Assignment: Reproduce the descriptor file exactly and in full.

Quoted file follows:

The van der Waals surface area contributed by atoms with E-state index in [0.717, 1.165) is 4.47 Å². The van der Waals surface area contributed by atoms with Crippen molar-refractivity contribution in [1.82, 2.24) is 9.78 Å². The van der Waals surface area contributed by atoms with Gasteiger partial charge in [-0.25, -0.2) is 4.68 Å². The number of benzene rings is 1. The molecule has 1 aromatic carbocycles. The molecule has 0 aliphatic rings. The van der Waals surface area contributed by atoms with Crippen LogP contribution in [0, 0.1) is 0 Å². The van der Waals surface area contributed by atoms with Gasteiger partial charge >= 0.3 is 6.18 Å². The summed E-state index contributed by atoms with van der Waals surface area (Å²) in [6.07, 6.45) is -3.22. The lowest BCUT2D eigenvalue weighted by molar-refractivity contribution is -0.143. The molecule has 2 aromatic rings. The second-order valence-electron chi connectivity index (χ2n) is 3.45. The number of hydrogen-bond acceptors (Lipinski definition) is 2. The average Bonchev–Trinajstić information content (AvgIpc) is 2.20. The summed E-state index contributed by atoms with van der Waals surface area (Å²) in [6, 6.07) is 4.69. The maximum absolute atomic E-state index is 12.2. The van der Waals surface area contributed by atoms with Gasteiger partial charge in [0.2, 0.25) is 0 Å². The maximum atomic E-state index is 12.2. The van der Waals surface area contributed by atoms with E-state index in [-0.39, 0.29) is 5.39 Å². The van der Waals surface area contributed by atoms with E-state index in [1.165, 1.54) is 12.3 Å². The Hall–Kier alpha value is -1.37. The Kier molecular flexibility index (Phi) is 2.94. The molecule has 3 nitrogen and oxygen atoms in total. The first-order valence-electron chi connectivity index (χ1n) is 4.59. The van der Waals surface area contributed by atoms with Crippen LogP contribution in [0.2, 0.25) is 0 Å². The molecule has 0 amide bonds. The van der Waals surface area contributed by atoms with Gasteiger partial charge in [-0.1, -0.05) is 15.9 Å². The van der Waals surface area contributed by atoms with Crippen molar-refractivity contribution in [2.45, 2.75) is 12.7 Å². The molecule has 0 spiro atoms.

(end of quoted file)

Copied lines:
The van der Waals surface area contributed by atoms with E-state index in [0.717, 1.165) is 4.47 Å². The van der Waals surface area contributed by atoms with Crippen molar-refractivity contribution in [1.82, 2.24) is 9.78 Å². The van der Waals surface area contributed by atoms with Gasteiger partial charge in [-0.25, -0.2) is 4.68 Å². The number of benzene rings is 1. The molecule has 1 aromatic carbocycles. The molecule has 0 aliphatic rings. The van der Waals surface area contributed by atoms with Crippen LogP contribution in [0, 0.1) is 0 Å². The van der Waals surface area contributed by atoms with Gasteiger partial charge >= 0.3 is 6.18 Å². The summed E-state index contributed by atoms with van der Waals surface area (Å²) in [6.07, 6.45) is -3.22. The lowest BCUT2D eigenvalue weighted by molar-refractivity contribution is -0.143. The molecule has 2 aromatic rings. The second-order valence-electron chi connectivity index (χ2n) is 3.45. The number of hydrogen-bond acceptors (Lipinski definition) is 2. The average Bonchev–Trinajstić information content (AvgIpc) is 2.20. The summed E-state index contributed by atoms with van der Waals surface area (Å²) in [6, 6.07) is 4.69. The maximum absolute atomic E-state index is 12.2. The van der Waals surface area contributed by atoms with Gasteiger partial charge in [0.2, 0.25) is 0 Å². The maximum atomic E-state index is 12.2. The van der Waals surface area contributed by atoms with E-state index in [-0.39, 0.29) is 5.39 Å². The van der Waals surface area contributed by atoms with E-state index in [1.165, 1.54) is 12.3 Å². The Hall–Kier alpha value is -1.37. The Kier molecular flexibility index (Phi) is 2.94. The molecule has 3 nitrogen and oxygen atoms in total. The first-order valence-electron chi connectivity index (χ1n) is 4.59. The van der Waals surface area contributed by atoms with Crippen LogP contribution in [0.2, 0.25) is 0 Å². The molecule has 0 amide bonds. The van der Waals surface area contributed by atoms with Gasteiger partial charge in [-0.1, -0.05) is 15.9 Å². The van der Waals surface area contributed by atoms with Crippen molar-refractivity contribution in [2.45, 2.75) is 12.7 Å². The molecule has 0 spiro atoms.